"Once you know something works, your motivation for using it changes," Rosenberg says. "What we really need to do, and the highest priority is [obtaining] a proof of concept that a microbicide can prevent HIV, and then there's a huge amount of work that can go into figuring out the ideal formulation."
"Say a daily microbicide gel is shown to work," Rosenberg says. "Then we can work on the monthly rings, and there a number of different ways we can improve compliance — that's the history of contraception."
There are multiple ways to improve the overall adherence and adapt a product to women's lives, but first investigators have to show that the product works, she adds.
If women in studies don't adhere well to the intervention, then the study will lose the power it needs to prove the concept, she notes.
Microbicide researchers say they're committed to finding an HIV prevention product that is female-controlled, even though the latest research has not been promising.
Many studies involving microbicides were presented at the 4th International AIDS Society (IAS) conference on HIV Pathogenesis, Treatment, and Prevention, held July 22-25, 2007, in Sydney, Australia, but their combined news was uninspiring, HIV researchers say.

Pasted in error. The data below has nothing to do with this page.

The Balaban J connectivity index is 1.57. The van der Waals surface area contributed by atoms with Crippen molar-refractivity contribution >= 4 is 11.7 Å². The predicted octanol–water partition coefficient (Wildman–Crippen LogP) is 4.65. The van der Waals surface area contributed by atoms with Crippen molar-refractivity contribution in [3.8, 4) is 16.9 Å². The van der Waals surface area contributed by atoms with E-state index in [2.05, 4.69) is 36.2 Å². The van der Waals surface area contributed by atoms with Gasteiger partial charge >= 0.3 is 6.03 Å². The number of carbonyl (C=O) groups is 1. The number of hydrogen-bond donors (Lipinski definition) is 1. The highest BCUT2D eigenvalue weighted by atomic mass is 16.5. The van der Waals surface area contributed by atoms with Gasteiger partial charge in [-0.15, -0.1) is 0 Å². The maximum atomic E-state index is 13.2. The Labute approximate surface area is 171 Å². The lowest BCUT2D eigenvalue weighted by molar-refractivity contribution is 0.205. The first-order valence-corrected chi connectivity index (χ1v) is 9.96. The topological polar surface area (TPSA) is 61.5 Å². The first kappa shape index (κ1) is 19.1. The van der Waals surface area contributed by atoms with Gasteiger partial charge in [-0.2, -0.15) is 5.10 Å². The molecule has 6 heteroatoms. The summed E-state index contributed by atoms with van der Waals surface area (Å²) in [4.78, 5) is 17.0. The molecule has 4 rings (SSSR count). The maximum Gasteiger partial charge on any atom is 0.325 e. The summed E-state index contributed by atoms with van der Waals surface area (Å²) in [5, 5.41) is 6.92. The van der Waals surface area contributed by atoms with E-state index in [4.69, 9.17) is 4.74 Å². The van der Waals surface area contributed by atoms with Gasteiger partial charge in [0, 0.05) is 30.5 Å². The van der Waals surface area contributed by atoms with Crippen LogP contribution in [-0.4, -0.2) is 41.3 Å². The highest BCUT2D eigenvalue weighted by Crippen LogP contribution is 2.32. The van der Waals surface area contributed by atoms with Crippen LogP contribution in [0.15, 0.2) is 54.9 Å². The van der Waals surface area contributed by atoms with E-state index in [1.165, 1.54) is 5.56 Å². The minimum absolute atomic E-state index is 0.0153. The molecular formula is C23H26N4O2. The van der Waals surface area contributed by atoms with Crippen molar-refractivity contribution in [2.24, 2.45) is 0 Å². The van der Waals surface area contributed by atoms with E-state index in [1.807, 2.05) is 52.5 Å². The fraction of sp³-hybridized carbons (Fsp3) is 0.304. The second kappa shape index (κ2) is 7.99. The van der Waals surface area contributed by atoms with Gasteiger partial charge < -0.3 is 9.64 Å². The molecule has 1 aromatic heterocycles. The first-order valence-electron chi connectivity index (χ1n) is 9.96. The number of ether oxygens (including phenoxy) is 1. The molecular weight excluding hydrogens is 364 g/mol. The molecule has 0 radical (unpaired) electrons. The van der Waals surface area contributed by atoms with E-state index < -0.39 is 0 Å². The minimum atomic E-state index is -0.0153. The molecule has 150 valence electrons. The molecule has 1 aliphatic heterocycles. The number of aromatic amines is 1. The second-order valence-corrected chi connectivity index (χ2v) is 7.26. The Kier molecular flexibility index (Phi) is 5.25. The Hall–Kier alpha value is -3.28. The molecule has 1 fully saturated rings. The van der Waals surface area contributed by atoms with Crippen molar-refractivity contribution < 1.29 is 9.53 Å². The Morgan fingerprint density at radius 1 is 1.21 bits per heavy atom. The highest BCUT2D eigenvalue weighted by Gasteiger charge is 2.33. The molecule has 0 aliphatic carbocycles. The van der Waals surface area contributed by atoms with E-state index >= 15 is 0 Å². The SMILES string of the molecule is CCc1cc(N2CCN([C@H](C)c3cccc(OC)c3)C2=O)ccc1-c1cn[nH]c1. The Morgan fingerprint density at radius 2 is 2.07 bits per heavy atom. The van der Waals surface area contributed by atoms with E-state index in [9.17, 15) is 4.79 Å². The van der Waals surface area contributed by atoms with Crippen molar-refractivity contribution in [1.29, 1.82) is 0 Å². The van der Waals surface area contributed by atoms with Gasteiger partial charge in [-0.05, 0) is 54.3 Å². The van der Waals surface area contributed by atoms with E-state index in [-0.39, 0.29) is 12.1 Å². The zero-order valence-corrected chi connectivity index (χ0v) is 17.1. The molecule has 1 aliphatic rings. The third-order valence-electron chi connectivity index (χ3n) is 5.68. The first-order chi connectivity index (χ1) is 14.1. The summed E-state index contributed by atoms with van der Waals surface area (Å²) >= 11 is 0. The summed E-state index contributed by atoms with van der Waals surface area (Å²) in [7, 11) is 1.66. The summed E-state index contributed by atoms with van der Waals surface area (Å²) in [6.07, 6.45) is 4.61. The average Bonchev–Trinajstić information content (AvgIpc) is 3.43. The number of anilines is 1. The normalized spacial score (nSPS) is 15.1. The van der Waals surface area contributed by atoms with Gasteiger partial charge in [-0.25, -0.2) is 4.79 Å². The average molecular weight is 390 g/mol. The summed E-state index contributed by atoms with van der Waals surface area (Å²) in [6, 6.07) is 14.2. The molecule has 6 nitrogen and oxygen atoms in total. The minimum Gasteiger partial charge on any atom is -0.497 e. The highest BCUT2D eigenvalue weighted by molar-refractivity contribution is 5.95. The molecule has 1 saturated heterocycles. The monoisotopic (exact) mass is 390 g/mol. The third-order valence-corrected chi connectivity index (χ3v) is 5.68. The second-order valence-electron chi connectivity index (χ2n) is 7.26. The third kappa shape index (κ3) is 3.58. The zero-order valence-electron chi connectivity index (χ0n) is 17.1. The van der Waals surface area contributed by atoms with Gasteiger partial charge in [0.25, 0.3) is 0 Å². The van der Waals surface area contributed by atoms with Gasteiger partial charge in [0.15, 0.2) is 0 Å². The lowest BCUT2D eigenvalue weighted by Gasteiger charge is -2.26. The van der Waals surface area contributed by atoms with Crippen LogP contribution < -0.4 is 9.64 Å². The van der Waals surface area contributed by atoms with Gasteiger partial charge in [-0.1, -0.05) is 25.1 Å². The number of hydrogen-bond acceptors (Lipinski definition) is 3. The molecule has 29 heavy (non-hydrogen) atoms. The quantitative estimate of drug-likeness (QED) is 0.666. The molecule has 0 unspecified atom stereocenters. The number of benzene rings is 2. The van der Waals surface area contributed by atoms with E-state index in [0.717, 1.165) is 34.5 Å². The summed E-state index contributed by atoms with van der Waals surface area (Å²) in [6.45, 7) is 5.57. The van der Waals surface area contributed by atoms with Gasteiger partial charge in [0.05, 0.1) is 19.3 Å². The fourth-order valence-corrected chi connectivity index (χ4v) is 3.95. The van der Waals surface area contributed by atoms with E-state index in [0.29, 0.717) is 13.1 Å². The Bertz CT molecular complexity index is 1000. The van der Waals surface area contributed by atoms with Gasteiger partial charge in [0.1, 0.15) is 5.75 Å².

"In terms of prevention, it wasn't a particularly uplifting conference," Rosenberg notes.
"The needs for women-initiated intervention clearly does not go away," Rosenberg says. "I think we all knew it would be difficult to develop prevention technologies, and these trials confirm that difficulty, but I don't think anybody is giving up by any means."
Other women researchers echo these sentiments: "I'm still absolutely committed to female-controlled methods," Padian says.
The diaphragm study did not involve a microbicide, but investigators still expected some HIV prevention benefits for women who used the barrier contraceptive method, but the results showed no additional protection against HIV, Padian says.
All study participants received education and support in using existing prevention methods, in-cluding condoms and sexually-transmitted disease (STD) treatment, Padian notes.
"We were looking at whether the diaphragm and lubricant gel provided additional benefits, but it didn't," she says.